The Cartoon Universe of Larry Gonick: Words, Pictures, and Information
Seminar on People, Computers, and Design
Stanford University October 21, 2005
The comics reader sees images. The comics creator sees a complex process of abstraction. Word and image are both constrained by conventions peculiar to the medium and considerations governing maximum legibility and comprehension--conventions, incidentally, of interest to many other forms of graphic presentation. In non-fiction comics, the process is infinitely hairier, involving as it does the reduction of a body of knowledge to the tight and minimal confines of comics narrative. Almost-doctor Gonick will explain how it works, with pictures.
By training and, some would say, by inclination, Larry Gonick (http://www.larrygonick.com) is a mathematician. Nevertheless, he stubbornly dropped out of graduate school at Harvard to pursue a full-time cartooning career. Gonick believed in the potential of comics to instruct and enlighten, not merely to satirize, and he's still a believer. For the past thirty years he's been doing non-fiction cartooning non-stop.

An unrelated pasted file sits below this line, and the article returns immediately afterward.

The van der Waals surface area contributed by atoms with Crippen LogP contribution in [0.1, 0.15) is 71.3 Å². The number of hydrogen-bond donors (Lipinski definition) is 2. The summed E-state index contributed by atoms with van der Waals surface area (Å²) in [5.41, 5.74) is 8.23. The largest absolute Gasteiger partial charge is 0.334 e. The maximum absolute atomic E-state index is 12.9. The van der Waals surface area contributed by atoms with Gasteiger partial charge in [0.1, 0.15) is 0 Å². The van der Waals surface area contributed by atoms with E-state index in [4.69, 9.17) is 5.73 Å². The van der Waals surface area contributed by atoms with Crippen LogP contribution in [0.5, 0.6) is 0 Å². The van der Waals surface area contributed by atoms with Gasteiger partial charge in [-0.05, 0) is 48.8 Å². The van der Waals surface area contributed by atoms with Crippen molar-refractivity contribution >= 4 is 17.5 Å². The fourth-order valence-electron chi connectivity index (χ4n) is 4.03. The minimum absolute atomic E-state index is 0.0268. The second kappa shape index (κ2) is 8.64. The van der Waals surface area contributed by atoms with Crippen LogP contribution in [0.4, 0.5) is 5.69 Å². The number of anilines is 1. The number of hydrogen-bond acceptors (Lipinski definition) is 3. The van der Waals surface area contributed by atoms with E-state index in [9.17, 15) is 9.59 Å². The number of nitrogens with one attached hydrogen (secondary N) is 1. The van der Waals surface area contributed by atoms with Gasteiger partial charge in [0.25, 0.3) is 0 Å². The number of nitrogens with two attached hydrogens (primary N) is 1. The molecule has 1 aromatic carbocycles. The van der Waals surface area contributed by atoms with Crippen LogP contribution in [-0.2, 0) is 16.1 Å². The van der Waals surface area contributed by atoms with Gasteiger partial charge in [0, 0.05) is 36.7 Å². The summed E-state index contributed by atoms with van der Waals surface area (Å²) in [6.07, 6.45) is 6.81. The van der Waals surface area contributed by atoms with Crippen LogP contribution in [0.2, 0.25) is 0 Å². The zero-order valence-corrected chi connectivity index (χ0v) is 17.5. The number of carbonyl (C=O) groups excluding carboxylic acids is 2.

His books include the award-winning Cartoon History of the Universe (Books 1, 2, and 3), The Cartoon History of the United States, and more than half a dozen Cartoon Guides, which concentrate on science. For seven years, he wrote and drew Science Classics, a two-page comic strip-cum-article for Discover Magazine, and lately he's finally branched out into "ordinary" fictional cartooning with Kokopelli and Company, a strip for Muse Magazine.
Kokopelli and friends hit the bookstores this March in Attack of the Smart Pies, which Gonick insists on calling an allegory on missile defense despite its unmistakable resemblance to a children's novel. Publication was foolishly timed to coincide with the appearance of his latest science book, The Cartoon Guide to Chemistry (coauthored with Stanford chemist Craig Criddle).
He is currently hard at work on the Cartoon History of the Universe IV, from Columbus to the Constitution.
View this talk on line at CS547 on Stanford OnLine
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